disability service organisations ! An
alternative model ! Community
research ! Community
Each community has a particular role that fulfils a particular need.
Valued community roles provide a common cause or focus for the
community, as well as other communities that are a part of it.
Valued communities provide valued roles for their members.
Social role valorisation provides valued roles for ALL members of the
Communities that have valued roles in society …
... The spiritual community
... The family community
... The living community
... The recreational community
... The learning community
... The employment community
... The health community
... The internet community
... The blind community
... The disability community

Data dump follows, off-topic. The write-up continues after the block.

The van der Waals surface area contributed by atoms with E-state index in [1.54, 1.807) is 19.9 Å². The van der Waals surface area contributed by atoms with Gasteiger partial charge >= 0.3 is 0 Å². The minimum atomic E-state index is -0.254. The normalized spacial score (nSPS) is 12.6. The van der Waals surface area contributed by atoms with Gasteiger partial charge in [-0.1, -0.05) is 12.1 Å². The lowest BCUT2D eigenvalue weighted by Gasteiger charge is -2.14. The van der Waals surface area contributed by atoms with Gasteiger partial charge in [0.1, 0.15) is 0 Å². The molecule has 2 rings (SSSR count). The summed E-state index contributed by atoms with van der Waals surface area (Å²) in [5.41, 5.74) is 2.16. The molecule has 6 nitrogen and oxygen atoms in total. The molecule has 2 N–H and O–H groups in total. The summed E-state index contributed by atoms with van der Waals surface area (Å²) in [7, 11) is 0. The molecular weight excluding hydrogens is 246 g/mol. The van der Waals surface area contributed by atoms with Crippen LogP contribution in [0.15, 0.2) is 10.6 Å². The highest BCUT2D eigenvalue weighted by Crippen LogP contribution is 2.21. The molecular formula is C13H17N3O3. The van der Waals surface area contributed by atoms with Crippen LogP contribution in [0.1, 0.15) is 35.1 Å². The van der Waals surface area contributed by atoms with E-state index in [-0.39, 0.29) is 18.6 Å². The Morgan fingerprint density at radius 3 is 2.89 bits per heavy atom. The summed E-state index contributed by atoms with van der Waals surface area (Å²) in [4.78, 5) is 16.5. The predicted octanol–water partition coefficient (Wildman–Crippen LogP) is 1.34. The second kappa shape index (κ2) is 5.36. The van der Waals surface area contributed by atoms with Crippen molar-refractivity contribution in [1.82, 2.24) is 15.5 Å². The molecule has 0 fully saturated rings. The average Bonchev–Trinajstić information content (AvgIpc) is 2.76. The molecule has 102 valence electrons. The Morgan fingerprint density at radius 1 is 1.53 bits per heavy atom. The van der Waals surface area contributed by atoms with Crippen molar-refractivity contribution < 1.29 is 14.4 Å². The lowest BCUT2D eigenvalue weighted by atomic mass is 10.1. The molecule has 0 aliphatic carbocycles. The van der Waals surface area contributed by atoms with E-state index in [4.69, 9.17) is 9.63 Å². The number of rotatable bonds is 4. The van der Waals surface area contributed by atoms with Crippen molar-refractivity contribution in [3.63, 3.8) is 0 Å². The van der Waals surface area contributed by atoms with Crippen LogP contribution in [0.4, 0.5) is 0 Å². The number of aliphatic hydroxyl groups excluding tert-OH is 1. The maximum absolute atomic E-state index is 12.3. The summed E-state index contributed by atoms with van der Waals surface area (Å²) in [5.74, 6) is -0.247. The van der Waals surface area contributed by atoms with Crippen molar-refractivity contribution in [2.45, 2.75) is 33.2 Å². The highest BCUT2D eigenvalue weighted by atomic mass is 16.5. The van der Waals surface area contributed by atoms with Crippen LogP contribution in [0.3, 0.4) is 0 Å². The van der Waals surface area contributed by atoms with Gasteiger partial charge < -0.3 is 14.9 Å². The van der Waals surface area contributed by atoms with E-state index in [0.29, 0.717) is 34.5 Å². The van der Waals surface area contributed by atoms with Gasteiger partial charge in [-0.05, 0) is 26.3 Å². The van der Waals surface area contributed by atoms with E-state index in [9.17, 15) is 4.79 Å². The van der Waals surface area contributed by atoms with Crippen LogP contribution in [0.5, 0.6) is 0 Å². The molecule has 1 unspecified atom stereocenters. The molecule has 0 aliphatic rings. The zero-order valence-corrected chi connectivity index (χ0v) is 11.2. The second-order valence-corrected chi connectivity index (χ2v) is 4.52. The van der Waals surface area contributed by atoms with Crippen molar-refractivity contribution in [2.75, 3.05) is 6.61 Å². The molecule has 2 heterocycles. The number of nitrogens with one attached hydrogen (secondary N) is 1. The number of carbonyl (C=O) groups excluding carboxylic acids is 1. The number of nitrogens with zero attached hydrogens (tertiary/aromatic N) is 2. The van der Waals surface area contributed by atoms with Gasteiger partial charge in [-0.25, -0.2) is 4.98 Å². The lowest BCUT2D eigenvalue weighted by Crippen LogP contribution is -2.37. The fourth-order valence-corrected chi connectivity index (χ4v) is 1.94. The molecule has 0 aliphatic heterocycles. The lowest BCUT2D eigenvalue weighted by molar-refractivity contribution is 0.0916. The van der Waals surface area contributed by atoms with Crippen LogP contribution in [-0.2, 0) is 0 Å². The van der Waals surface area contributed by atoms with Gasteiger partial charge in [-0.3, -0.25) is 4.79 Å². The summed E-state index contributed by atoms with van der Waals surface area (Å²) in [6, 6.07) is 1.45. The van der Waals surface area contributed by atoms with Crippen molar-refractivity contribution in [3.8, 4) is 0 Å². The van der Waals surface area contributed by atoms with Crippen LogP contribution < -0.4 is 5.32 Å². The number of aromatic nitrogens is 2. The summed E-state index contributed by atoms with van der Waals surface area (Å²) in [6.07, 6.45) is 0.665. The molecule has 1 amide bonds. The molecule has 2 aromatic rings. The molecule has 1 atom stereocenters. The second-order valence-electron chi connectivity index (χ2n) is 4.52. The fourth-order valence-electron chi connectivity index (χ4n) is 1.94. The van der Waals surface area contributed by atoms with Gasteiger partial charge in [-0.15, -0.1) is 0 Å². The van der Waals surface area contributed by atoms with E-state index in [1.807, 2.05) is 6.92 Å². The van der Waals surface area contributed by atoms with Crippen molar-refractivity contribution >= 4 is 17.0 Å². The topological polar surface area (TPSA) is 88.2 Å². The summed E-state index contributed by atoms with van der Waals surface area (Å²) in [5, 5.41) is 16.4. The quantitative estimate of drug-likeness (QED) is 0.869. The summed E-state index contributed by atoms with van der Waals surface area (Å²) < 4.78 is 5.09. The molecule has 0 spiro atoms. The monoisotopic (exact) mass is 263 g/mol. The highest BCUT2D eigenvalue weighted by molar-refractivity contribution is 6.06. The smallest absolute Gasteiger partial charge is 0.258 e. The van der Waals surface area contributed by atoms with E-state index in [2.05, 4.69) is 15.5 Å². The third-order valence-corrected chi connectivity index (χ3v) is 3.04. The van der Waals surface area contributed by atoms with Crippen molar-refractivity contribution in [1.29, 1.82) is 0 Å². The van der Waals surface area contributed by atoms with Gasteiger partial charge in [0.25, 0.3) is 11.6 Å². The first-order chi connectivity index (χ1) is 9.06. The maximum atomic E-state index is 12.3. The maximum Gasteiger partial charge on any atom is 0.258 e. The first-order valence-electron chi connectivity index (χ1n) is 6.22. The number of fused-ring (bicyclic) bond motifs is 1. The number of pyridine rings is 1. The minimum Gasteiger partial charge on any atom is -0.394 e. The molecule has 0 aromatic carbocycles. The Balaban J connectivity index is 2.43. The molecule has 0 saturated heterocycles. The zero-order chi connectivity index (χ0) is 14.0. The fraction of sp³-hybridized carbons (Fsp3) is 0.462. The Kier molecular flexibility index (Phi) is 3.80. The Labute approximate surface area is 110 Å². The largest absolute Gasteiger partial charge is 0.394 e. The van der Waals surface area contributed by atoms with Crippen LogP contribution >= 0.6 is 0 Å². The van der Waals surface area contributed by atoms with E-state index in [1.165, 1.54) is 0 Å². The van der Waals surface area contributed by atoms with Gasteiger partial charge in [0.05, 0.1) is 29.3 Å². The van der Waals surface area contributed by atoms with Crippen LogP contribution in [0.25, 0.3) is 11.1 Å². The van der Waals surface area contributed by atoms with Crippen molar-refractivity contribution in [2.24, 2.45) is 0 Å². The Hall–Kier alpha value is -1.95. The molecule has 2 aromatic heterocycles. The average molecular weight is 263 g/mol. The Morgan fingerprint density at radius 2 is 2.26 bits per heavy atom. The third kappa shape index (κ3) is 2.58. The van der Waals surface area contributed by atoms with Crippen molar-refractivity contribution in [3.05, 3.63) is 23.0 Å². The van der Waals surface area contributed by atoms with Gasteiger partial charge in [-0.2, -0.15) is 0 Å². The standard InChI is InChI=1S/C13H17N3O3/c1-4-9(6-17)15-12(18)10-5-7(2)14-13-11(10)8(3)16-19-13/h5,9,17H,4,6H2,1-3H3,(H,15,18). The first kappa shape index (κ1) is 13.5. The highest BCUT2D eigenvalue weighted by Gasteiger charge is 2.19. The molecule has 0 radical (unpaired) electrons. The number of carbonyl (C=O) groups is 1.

Communities that have de-valued roles in society …
... The AIDS community
... The drugs / rave communities
... The criminal community
... The gay / lesbian communities
... The Muslim community
... The bikie community
... The street community
... The unemployment / homeless communities
... The aged community
... The single parent community
Communities are as varied and
individual as its members. The role of
the community provides the
members with a sense of belonging and purpose. Community roles
can be active in providing a
service, supportive, where
the members support the activities of another community, or a mixture
where the members share experiences,
resources, skills and knowledge with each other. Communities can be
recreational, and provide a social role
in enabling its members to
participate in various activities, or provide an educational role in
providing its members
with knowledge, skills and resources. A community could also be a
organisation, a local community group or